Sunderland University to close glass and ceramics course based at National Glass Centre

The National Glass Centre, on the banks of the River Wear, is home to Sunderland University's glass and ceramic courses. Credit: Sunderland University

Sunderland University has confirmed it is closing its glass and ceramics programme.

The university's courses are based at the city's National Glass Centre (NGC), which is closing due to structural issues with the building.

A report looking at the viability of relocating the course concluded it would cost in the region of £9.4m to move equipment from the NGC and make the necessary changes to the university's City Campus.

The board of governors has decided the move is not financially viable and the course will close in the summer of 2026, allowing current students to complete their studies.

It means no new students will be enrolled in the courses which were due to start in September 2024.

The university said the announcement will not have an impact on efforts to find alternative locations for other activities based at the NGC.

Consultation has started with all staff affected by the decision.

In a statement, the university said: "The university remains committed to providing a range of courses in the arts and creative industries.

"In addition, we want to ensure that we have a forward-facing outlook as an institution and can exploit the possibilities afforded by new developments such as the Crown Works/Fulwell 73 film production studios which will be built in the city very soon.

"This announcement does not have an impact on our work to find alternative locations for other activities based at the NGC."

The university, Sunderland Culture and Sunderland City Council are in discussions about where other activities could take place, including the potential to take space in the Culture House, a development on the south side of Keel Square.

No decisions have been made regarding the future of the NGC site beyond summer 2026, the university added.

In January 2023, it was announced the NGC would move because of structural issues which would cost millions to repair.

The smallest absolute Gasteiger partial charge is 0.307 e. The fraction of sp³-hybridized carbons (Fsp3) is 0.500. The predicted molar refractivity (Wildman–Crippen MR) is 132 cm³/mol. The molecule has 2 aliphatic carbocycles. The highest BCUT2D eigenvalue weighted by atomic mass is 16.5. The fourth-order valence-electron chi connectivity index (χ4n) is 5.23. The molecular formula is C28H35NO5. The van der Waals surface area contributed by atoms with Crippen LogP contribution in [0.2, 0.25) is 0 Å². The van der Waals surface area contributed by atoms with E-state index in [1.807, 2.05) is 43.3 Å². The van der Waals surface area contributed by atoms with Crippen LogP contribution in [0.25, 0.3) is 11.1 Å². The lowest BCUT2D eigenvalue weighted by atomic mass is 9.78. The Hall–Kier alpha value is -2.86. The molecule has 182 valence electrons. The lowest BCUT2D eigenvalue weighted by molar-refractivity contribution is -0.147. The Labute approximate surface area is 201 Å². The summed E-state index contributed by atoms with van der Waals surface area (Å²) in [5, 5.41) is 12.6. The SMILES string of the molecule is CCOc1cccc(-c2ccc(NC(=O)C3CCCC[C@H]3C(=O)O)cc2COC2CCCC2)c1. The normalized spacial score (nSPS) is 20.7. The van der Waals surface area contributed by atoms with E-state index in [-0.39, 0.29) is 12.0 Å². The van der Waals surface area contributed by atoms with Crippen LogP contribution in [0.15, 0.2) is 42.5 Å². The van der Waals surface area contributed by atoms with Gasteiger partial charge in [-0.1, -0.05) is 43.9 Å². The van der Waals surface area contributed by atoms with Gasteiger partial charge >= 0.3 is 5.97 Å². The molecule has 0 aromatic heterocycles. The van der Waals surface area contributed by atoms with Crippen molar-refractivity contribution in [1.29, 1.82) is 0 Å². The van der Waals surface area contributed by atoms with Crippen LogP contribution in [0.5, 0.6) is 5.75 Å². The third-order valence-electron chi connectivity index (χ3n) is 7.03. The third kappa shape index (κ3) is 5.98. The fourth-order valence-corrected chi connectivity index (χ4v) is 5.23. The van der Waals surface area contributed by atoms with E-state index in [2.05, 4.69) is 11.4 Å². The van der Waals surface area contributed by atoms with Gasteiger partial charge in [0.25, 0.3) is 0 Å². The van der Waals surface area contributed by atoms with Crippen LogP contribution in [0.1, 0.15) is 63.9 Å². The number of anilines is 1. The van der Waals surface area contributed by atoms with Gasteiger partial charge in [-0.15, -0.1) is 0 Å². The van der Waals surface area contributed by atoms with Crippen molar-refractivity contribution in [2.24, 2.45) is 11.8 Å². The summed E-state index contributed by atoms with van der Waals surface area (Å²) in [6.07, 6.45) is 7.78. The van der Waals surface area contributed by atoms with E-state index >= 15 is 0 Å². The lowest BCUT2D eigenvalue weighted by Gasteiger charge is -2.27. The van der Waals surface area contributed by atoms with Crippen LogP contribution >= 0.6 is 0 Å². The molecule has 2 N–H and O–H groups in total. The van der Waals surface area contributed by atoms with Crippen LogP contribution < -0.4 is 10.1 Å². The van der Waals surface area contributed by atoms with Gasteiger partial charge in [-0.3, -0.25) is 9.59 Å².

The NGC, which underwent a £2.25million revamp in 2013, opened in 1998 and is also home to the Northern Gallery for Contemporary Art (NGCA). The University of Sunderland took over the running of the centre in 2010.

The centre has resident glass makers and offers a range of demonstrations and family craft programmes.

Sunderland's glass-making heritage goes back to the seventh century, when Benedict Biscop, founder of Wearmouth-Jarrow Priory, brought skilled craftsmen from Gaul to create the first stained glass window in England for St Peter's Church in Monkwearmouth.

A group named Save the National Glass Centre was set up following the announcement of changes to the NGC.

Responding to Sunderland University's latest decision on the glass and ceramics course, member Jo Howell said the group was "distraught".

In a post on an online petition to save the centre, which has garnered more than 32,000 signatures, it said: "We stand in solidarity with all of the staff and students. We are distraught to hear that like a thief in the night Sunderland University is taking away our glass and ceramic courses leading to inevitable loss of highly skilled staff, valued teachers and of course eventually the building itself.

"Filling their boots with Sunderland’s heritage and the future of glass making in the North East. We stand with you and we will fight to keep you."

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